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Duke comes back to beat Louisville in ACC Tournament quarterfinals

Jayson Tatum, left, and Luke Kennard of the

Jayson Tatum, left, and Luke Kennard of the Duke Blue Devils celebrate their 81-77 win against the Louisville Cardinals during the quarterfinals of the ACC Tournament at the Barclays Center on March 9, 2017, in New York City. Credit: AP / Mary Altaffer

Mike Krzyzewski turned 70 last month. He played college basketball in the 1960s and took his first assistant coaching job in 1974, the year Richard Nixon resigned. Coach K doesn’t look it, but he is old by most measures, except possibly the most important one.

“I felt like a little kid, man,” he said, positively incandescent after Duke’s 81-77 comeback victory over Louisville in an ACC Tournament quarterfinal. “Today was just joy. Obviously, there’s joy of winning, but how you win and to see kids put it all out there, it’s great.”

Barclays Center was home to the very best college basketball had to offer for a gut-churning few hours Thursday, as the fifth-seeded Blue Devils, led by Jayson Tatum and Luke Kennard, made up a 12-point second-half deficit. Their prize? Facing their greatest rival, top-seeded North Carolina, on Friday night at 7.

With fourth-seeded Louisville down by three and six seconds left, the Cardinals’ Quentin Snider took an off-balance three-pointer — falling toward a defender and trying to draw contact — that went wide. Kennard, who had 18 of his 24 points in the second half, made one of two foul shots two seconds later to seal Louisville’s fate.

The Cardinals (24-8) went 15-for-26 at the foul line and missed three in the final three minutes. They also went 4-for-21 from three-point range.

Mangok Mathiang’s jumper ignited a 13-2 Louisville run, good for a 50-42 edge. The Cardinals went ahead 61-49 on Deng Adel’s three-point play. But the Blue Devils (25-8), who seemed deflated, turned out to be anything but. Sparked by Grayson Allen, Duke found its emotional center. Allen had all 18 of his points in the second half and was a pivotal part of a 16-3 run that gave Duke a one-point lead with 8:06 left.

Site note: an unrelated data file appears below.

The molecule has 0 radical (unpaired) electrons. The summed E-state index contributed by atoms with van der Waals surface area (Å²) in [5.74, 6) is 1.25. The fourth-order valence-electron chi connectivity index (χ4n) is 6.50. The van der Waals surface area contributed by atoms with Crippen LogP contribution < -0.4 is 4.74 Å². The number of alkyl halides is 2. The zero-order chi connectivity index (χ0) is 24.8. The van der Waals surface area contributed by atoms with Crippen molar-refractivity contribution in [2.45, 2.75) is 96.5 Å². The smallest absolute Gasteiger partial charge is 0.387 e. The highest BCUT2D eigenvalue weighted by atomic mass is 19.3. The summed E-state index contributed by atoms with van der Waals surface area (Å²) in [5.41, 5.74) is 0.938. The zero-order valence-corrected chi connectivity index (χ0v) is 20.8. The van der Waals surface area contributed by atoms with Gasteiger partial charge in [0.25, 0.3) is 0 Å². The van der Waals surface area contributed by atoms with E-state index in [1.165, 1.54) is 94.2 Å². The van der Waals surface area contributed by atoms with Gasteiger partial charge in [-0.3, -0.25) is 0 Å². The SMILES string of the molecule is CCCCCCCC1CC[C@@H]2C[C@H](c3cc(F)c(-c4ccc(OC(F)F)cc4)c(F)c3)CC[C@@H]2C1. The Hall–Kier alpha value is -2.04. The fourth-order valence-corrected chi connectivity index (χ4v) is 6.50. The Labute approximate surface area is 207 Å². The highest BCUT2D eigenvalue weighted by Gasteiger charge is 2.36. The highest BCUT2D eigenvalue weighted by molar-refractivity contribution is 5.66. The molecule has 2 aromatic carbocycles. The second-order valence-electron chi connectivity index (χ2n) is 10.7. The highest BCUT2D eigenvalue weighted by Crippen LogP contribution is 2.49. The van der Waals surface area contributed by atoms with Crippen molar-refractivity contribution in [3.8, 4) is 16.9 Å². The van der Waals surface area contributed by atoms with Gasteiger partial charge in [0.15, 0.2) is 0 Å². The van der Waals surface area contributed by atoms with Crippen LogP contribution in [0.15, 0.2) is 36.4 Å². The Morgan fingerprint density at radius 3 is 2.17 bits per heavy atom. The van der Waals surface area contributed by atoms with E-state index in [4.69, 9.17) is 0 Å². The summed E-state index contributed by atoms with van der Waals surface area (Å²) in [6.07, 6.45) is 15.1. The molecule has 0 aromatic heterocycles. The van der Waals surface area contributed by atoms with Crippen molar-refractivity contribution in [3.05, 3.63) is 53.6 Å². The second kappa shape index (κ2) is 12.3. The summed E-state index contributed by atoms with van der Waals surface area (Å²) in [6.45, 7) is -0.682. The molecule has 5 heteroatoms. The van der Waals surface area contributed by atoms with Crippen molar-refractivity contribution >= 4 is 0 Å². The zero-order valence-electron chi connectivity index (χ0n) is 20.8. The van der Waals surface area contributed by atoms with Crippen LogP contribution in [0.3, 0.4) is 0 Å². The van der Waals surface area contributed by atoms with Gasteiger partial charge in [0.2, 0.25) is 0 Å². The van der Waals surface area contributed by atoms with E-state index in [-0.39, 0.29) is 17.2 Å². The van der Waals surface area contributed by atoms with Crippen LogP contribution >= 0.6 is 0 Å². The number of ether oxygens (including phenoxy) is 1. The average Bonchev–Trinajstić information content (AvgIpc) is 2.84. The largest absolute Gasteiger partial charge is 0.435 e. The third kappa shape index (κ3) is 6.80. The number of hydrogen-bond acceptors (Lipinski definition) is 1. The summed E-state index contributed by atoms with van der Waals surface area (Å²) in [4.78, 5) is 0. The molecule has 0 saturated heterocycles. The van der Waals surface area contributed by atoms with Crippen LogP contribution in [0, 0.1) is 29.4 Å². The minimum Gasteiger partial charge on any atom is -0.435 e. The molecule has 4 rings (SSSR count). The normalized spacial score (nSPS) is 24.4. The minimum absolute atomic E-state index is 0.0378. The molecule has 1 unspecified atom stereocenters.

“I believe in him,” Krz y zewski said of Allen, who was charged with a technical in his previous two games and was scoreless against Clemson in the first round Wednesday. “I love him. And I thought what he did today was sensational. I loved it. He was himself today.”

What’s more, Duke, which was having a fit trying to stop Louisville in transition, moved away from man coverage and into a zone for the second half. The Blue Devils stayed that way until the final seconds, when they knew it would be three-pointer or bust for Louisville.

“Louisville is a Final Four-caliber team with a great coach and great players,” said Tatum, who scored 25. “So for us to play the way we did today after a good win yesterday in less than 24 hours was huge for us.”

The excitement wasn’t lost on anyone, even someone who’s ridden in this rodeo before. Especially someone who has.

“Holy mackerel, this was a big-time game,” Krzyzewski said. “I’m so happy that I’m a part of it and been a part of it for 42 years, so to have an afternoon like today — I’m 70 years old, and I felt like a kid. I was hugging [Tatum], punching him. He didn’t punch back, which is a good decision on his part. I love that.”

New York Sports